paolo_2.jpgIn one way or another the money arrived and two years later, the 300 refugees could be embarked on old, fragile and overloaded boats, and left the Libyan shores. As planned by the traffickers, a few hours later the boats stopped, and the traffickers left them jumping on fast tenders back to Lybia, and the 300 people started sinking on their boats.

Among them were children and women. A couple of hours later they were half dead. The sea was like barbed wire, dividing and separating the safe North from the unsecured Global South - life from death. A fishing boat happened to pass nearby, but when the crew saw the people in danger, they passed on the other side. “We have our work to finish. A military ship will arrive soon to rescue you,” they yelled. Then a paolo_3.jpgNavy ship arrived, but when it came to the place where the boats were sinking the captain wasn’t allowed to rescue anybody because the incident was assigned to the Libyan Coast guard. “It isn’t our duty. Now the Libyans will come to rescue you,” the captain yelled from the ship. But the Libyans didn’t arrive.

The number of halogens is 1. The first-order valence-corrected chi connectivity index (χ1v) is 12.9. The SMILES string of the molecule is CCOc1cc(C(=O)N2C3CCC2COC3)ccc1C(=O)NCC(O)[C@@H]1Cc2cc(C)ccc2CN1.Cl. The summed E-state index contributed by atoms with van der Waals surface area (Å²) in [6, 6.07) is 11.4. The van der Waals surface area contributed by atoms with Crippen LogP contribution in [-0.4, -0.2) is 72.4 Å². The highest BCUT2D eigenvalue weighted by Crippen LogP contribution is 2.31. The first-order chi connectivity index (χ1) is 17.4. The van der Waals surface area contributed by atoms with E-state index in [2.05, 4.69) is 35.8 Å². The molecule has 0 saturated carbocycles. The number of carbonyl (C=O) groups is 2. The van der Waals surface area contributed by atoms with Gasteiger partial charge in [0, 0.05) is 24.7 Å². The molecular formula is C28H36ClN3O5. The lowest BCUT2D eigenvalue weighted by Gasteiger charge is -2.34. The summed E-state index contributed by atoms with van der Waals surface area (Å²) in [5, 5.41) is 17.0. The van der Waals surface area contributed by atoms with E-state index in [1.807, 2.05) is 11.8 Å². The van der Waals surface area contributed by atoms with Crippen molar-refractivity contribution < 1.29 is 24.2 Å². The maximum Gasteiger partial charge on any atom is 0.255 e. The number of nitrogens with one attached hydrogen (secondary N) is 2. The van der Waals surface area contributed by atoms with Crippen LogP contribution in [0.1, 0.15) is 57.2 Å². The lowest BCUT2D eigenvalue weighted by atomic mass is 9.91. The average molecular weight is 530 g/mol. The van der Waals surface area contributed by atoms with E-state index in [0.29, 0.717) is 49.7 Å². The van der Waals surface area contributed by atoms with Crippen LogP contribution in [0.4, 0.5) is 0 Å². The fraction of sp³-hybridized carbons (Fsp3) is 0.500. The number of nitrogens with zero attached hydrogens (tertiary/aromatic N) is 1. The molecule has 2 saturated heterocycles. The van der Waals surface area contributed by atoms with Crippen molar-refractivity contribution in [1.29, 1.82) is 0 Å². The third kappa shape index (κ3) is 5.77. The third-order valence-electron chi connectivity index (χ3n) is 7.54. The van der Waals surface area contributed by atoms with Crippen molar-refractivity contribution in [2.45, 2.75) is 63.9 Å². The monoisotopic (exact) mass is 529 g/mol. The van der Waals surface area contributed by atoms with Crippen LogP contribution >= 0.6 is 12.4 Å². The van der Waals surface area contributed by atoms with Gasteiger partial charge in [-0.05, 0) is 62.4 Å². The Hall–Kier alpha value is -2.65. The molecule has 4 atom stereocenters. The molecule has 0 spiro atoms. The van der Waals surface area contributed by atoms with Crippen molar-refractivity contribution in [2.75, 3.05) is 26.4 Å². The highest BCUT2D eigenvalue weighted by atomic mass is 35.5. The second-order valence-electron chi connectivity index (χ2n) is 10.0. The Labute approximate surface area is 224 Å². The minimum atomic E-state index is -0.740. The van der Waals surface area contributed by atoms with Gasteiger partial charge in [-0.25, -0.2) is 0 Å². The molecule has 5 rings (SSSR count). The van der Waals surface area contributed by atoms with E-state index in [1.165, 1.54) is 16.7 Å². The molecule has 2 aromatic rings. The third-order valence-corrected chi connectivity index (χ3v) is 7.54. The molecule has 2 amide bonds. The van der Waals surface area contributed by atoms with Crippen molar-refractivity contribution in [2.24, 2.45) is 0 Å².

paolo_4.jpgThen the ship of a Non-Governmental Organization arrived where the people were. Its name was Open Arms. Open Arms. And as soon as the young crew saw the migrants, they immediately started to rescue them.

With their red t-shirts, they went to them and bandaged their wounds, pouring on oil and creams.

paolo_5.jpgA couple of days before Christmas, they accommodated the refugees on the deck of the ship, they fed the hungry children, gave water to the thirsty people, shared blankets, and asked for a safe harbor to dock with the refugees. The harbor was 7 days of navigation away, but finally, at the beginning of the new year, they arrived in Spain. Safe and rescued.

paolo_6.jpgThis isn’t a parable. It’s a true story of what is happening in the Mediterranean. And while I’m sharing this story, other migrants are living the same Odyssey. Or we should say the same Exodus.

“Our harbors are closed,” the Italian Government declares. "We have too many migrants.”